In the past few weeks I’ve been fighting an emotion we seldom talk openly about these days, perhaps because it is so unfashionable and misunderstood in our current cultural moment. It really hit me after coming home from my last visit to Japan and announcing my upcoming move to Tokyo. I should have been feeling […]
In the past few weeks I’ve been fighting an emotion we seldom talk openly about these days, perhaps because it is so unfashionable and misunderstood in our current cultural moment.
It really hit me after coming home from my last visit to Japan and announcing my upcoming move to Tokyo. I should have been feeling joy and excitement at the prospect of a fresh adventure, a chance to live in a truly great city. Certainly the comments from friends and acquaintances were all positive. But, still, there it was.
I felt angry.
My ability to laugh off the small absurdities and annoyances of day to day life evaporated over night. I could sense in myself a deep moodiness. I was suddenly not fun to be around. Alarmingly, I was less motivated to exercise, struggling to sleep well and managing my time really poorly.
Where did this anger come from?
How Did I Get Here?
Moving to Singapore was, for me, all about making music. I felt Singapore had an emerging music scene with lots of musicians, bands and songwriters. In fact, I still believe in the potential here and I’m constantly amazed by the steady stream of musical talent this place produces.
But, setting up a studio business here and finding collaborators proved a lot harder than I expected. In the end I managed to create a great space, with a fine little project studio at the heart of it. And, I believed that in time, I’d put the difficulties behind me and start creating lots of great work with the artists here.
But, when we finally set a date on moving to Tokyo, it was like a steel door slammed shut on that optimism. This is it. There’s no more time to redeem the move, to turn it around, to find a happy ending.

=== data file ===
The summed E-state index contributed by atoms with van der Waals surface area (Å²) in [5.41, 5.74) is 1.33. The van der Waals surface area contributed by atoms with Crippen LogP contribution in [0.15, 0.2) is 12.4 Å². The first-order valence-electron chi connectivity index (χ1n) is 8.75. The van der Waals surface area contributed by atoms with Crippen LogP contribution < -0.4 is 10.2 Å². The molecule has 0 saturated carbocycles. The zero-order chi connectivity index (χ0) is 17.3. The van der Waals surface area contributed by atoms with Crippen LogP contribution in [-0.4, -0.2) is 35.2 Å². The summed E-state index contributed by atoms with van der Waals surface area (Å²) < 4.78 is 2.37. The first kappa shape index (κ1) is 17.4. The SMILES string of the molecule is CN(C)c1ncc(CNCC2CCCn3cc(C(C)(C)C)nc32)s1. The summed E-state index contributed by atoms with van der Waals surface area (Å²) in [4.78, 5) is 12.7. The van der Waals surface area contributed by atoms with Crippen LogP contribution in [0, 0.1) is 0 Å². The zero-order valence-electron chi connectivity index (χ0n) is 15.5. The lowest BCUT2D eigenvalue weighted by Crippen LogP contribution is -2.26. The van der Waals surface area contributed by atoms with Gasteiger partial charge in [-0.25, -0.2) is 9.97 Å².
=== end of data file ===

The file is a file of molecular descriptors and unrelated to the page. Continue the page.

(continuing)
The worst kinds of feelings, of failure, of missed opportunity, even of regret, seems to rain uncontrollably down on me. Pretty soon the sense of disappointment morphed into feelings of anger.
The Power Of Fire
“Our inward power, when it obeys nature, reacts to events by accommodating itself to what it faces – to what is possible. It needs no specific material. It pursues its own aims as circumstances allow; it turns obstacles into fuel. As a fire overwhelms what would have quenched a lamp. What’s thrown on top of the conflagration is absorbed, consumed by it – and makes it burn still higher.”
All too often we underestimate the creative power of anger. Perhaps we too easily assume that all rage is blind rage. But, anger can, if we take the time to reflect upon it, have tremendous clarifying power.
When I look back at the most life changing periods in my life, the times when I do the kind of work that defines me, that helps me express my true voice, there is always a period just before the creative season that was marked by disappointment, frustration and anger.
This anger I now felt helped me clarify what really mattered between now and when I board my flight out of Singapore. Packing up a home and moving to a different country can feel very complicated. But, when I sat down, with a good glass of wine, to write down what really mattered to me in this current moment, the list was surprisingly short.
I believe Marcus Aurelius was right; our creative urges can turn obstacles into fuel. I was angry because it suddenly felt like I had run out of time to burn down the obstacles I was facing here.
But, of course, when I look at what my circumstances do allow, there are some important things I can finish in the weeks that remain. And thus, slowly, the fire is coming under control.